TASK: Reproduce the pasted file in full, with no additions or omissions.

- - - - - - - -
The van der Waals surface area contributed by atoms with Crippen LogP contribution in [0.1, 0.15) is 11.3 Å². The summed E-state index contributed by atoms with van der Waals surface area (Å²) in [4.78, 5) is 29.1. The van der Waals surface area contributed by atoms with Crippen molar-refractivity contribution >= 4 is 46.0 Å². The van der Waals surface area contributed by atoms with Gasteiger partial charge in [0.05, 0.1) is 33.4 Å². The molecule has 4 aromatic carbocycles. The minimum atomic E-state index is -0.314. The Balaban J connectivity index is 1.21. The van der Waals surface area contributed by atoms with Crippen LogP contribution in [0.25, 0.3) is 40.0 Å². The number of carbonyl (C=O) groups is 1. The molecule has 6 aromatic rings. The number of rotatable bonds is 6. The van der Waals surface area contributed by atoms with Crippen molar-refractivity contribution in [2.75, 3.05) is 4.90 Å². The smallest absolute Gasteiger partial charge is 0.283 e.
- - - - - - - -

The van der Waals surface area contributed by atoms with Crippen LogP contribution in [0.1, 0.15) is 11.3 Å². The summed E-state index contributed by atoms with van der Waals surface area (Å²) in [4.78, 5) is 29.1. The van der Waals surface area contributed by atoms with Crippen molar-refractivity contribution >= 4 is 46.0 Å². The van der Waals surface area contributed by atoms with Gasteiger partial charge in [0.05, 0.1) is 33.4 Å². The molecule has 4 aromatic carbocycles. The minimum atomic E-state index is -0.314. The Balaban J connectivity index is 1.21. The van der Waals surface area contributed by atoms with Crippen LogP contribution in [0.25, 0.3) is 40.0 Å². The number of carbonyl (C=O) groups is 1. The molecule has 6 aromatic rings. The number of rotatable bonds is 6. The van der Waals surface area contributed by atoms with Crippen molar-refractivity contribution in [2.75, 3.05) is 4.90 Å². The smallest absolute Gasteiger partial charge is 0.283 e.